Multiplier A 936 multiplies the pixel coordinates with the inverted depth value from W FIFO1 926. One of the pixel coordinates is sent to multiplier A 936 each clock cycle. Multiplication of the pixel coordinates by multiplier A 936 takes place over three clock cycles. In this example, the pixel coordinates are multiplied by the inverted depth value W in the following order: X, Y, and Z in these examples. During the time in which the X coordinate value is being multiplied by 1/W, latches 944 and 946 latch values for Y and Z. In the next clock cycle, the value for Z is latched in latch 946, while the Y value is being multiplied by 1/W in multiplier A 936. In the third clock cycle, the coordinate value for Z is multiplied by 1/W. In these examples, multipliers A 936, multiplier B 938, multiplier C 940, and multiplier D 942 multiply values using a two value or two clock cycle operation. As a result, processing of the pixel coordinates by multiplier A 936 takes five clock cycles.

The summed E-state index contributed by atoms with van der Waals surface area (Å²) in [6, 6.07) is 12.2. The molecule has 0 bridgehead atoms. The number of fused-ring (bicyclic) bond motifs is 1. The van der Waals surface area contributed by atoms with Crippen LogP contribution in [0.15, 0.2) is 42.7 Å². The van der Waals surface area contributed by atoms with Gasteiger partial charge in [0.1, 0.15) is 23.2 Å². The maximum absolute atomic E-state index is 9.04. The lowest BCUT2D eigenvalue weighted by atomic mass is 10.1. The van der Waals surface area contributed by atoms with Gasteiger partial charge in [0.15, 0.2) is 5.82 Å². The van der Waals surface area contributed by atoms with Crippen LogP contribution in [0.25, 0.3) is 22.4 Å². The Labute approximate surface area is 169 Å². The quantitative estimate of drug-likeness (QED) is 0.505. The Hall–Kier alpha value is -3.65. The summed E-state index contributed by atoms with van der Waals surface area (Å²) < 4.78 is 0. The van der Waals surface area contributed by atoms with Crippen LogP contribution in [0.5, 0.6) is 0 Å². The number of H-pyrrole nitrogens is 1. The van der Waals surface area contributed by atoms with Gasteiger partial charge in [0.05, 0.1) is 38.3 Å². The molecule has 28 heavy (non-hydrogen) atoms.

Multiplier B 938 is used to multiply texture coordinates S1, T1, and R1 by 1/W. These coordinates are all processed within three clock cycles. The coordinates are multiplied in the following order in these examples: S1, T1, and R1. Multiplier C 940 is used to multiply texture coordinates S2, T2, and R2 by 1/W. These coordinates are all processed within three clock cycles. The coordinates are multiplied in the following order in these examples: S2, T2, and R2. Multiplier D 942 is used to multiply the texture coordinates Q1 and Q2 by 1/W. The multiplication of these two coordinates is performed over two clock cycles with coordinate Q1 being multiplied first in these examples.
The outputs from multipliers A 936, multiplier B 938, multiplier C 940, and multiplier D 942—are sent to multiplexers 974-994. These multiplexers are used to send the processed pixel and texture coordinates to the appropriate places within fragment FIFO2 920. These FIFO entries are located in fragment FIFO 920. The pixel coordinates are placed into FIFO entries 901, 903, and 905. The texture coordinates are placed into FIFO entries 907-921.
Further, multiplexers 974-994 may be used to receive values directly from fragment FIFO1 906 in the case that the perspective division unit is disabled. In this case, the values from fragment FIFO1 906 are passed directly to fragment FIFO2 920. From fragment FIFO2 920, these values are passed to a viewport transformation unit, such as viewport transformation unit 426 in FIG. 4B.